Former Secretary of Defense Jim Mattis on Long-term Thinking

In a new piece in The Atlantic, former Secretary of Defense James Mattis invokes long-term thinking as a necessary but increasingly-forgotten principle of American democracy:

Acting wisely means acting with a time horizon not of months or years but of generations. Short-term thinking tends toward the selfish: Better get mine while I can! Long-term thinking plays to higher ideals. Thomas Jefferson’s idea of “usufruct”—in his metaphor, the responsibility to preserve fertile topsoil from landowner to landowner—embodied an obligation of stewardship and intergenerational fairness. Our Founders thought in centuries. Such thinking discourages shortsighted temptations (such as passing an immense burden of national debt onto our descendants) and encourages the effective management of intractable problems. It conditions us to take heart from the slow accretion of small improvements—the slow accretion that gave us paved roads, public schools, and electrification. I remember being a boy in Washington State and the sense of wonder I felt as bridges replaced ferries on the Columbia River. I remember my grandfather pointing out new power lines extending into our rural part of the state. I think often of the long history of nuclear-arms control. Steady diplomatic engagement with Moscow over five decades—pursued until recently—ultimately gave us an approximately three-quarters reduction in nuclear arsenals, and greater security. Here’s the not-so-secret recipe, applicable to members of Congress and community activists alike: Set a strategic goal and keep at it. Former Secretary of State George Shultz, using his own Jeffersonian metaphor, likened the effort to gardening: a continual, never-ending process of tilling, planting, and weeding.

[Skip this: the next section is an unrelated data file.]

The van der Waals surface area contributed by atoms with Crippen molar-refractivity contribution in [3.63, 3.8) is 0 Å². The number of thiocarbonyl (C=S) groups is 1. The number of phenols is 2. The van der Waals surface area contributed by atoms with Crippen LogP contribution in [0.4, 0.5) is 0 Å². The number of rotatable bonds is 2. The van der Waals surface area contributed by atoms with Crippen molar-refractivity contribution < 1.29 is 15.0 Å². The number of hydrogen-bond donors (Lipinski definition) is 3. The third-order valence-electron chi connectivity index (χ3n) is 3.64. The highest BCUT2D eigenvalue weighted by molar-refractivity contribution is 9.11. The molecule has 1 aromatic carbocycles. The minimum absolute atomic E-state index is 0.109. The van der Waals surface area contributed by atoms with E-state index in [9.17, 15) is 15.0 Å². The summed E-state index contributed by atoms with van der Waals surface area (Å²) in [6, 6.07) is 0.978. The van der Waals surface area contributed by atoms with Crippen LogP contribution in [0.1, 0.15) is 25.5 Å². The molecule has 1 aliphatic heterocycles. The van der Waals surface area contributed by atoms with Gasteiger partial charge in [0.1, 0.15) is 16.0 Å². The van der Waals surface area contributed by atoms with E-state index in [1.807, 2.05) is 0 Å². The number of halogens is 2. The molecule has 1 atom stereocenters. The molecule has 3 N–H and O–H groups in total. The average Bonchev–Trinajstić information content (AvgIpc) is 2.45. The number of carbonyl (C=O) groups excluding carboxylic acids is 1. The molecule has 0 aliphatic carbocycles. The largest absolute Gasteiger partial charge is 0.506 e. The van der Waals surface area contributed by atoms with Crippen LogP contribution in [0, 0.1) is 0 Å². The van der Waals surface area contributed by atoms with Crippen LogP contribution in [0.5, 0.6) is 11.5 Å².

Jim Mattis, “The Enemy Within,” in The Atlantic.

Share on Facebook Share on Twitter

More from Long-term Thinking

What is the long now?

The Long Now Foundation is a nonprofit established in 01996 to foster long-term thinking. Our work encourages imagination at the timescale of civilization — the next and last 10,000 years — a timespan we call the long now.

Learn more

Join our newsletter for the latest in long-term thinking

Long Now's website is changing...